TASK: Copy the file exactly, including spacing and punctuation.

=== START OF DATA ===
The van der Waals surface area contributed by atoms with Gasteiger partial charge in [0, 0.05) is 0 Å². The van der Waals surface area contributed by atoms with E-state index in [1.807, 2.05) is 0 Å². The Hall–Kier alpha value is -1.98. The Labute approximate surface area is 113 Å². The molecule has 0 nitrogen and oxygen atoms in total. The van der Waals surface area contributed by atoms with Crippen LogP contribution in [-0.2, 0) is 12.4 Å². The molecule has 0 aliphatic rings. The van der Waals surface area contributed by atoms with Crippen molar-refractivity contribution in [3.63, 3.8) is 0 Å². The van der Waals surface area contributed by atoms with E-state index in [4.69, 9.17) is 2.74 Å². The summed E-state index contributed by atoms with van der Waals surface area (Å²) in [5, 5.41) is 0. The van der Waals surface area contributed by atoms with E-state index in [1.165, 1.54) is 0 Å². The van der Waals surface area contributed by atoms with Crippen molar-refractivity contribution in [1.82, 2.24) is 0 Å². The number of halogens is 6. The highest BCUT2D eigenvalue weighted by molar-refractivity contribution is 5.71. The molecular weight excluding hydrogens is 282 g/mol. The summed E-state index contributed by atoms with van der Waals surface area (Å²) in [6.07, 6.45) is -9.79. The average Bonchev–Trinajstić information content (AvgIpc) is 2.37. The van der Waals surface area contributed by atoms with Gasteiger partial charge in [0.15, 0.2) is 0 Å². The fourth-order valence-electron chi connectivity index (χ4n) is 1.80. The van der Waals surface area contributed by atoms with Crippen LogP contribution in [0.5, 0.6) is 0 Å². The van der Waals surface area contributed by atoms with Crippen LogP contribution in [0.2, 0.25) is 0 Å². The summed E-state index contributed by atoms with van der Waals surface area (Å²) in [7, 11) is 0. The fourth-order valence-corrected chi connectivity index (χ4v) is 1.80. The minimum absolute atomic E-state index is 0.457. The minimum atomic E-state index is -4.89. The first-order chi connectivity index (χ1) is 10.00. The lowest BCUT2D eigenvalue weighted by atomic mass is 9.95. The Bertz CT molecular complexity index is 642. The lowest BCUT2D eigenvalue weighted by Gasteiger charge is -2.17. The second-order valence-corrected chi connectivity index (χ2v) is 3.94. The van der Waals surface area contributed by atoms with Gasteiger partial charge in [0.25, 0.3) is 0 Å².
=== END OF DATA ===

The van der Waals surface area contributed by atoms with Gasteiger partial charge in [0, 0.05) is 0 Å². The van der Waals surface area contributed by atoms with E-state index in [1.807, 2.05) is 0 Å². The Hall–Kier alpha value is -1.98. The Labute approximate surface area is 113 Å². The molecule has 0 nitrogen and oxygen atoms in total. The van der Waals surface area contributed by atoms with Crippen LogP contribution in [-0.2, 0) is 12.4 Å². The molecule has 0 aliphatic rings. The van der Waals surface area contributed by atoms with Crippen molar-refractivity contribution in [3.63, 3.8) is 0 Å². The van der Waals surface area contributed by atoms with E-state index in [4.69, 9.17) is 2.74 Å². The summed E-state index contributed by atoms with van der Waals surface area (Å²) in [5, 5.41) is 0. The van der Waals surface area contributed by atoms with E-state index in [1.165, 1.54) is 0 Å². The van der Waals surface area contributed by atoms with Crippen molar-refractivity contribution in [1.82, 2.24) is 0 Å². The number of halogens is 6. The highest BCUT2D eigenvalue weighted by molar-refractivity contribution is 5.71. The molecular weight excluding hydrogens is 282 g/mol. The summed E-state index contributed by atoms with van der Waals surface area (Å²) in [6.07, 6.45) is -9.79. The average Bonchev–Trinajstić information content (AvgIpc) is 2.37. The van der Waals surface area contributed by atoms with Gasteiger partial charge in [0.15, 0.2) is 0 Å². The fourth-order valence-electron chi connectivity index (χ4n) is 1.80. The van der Waals surface area contributed by atoms with Crippen LogP contribution in [0.5, 0.6) is 0 Å². The van der Waals surface area contributed by atoms with Crippen LogP contribution in [0.2, 0.25) is 0 Å². The summed E-state index contributed by atoms with van der Waals surface area (Å²) in [7, 11) is 0. The fourth-order valence-corrected chi connectivity index (χ4v) is 1.80. The minimum absolute atomic E-state index is 0.457. The minimum atomic E-state index is -4.89. The first-order chi connectivity index (χ1) is 10.00. The lowest BCUT2D eigenvalue weighted by atomic mass is 9.95. The Bertz CT molecular complexity index is 642. The lowest BCUT2D eigenvalue weighted by Gasteiger charge is -2.17. The second-order valence-corrected chi connectivity index (χ2v) is 3.94. The van der Waals surface area contributed by atoms with Gasteiger partial charge in [0.25, 0.3) is 0 Å².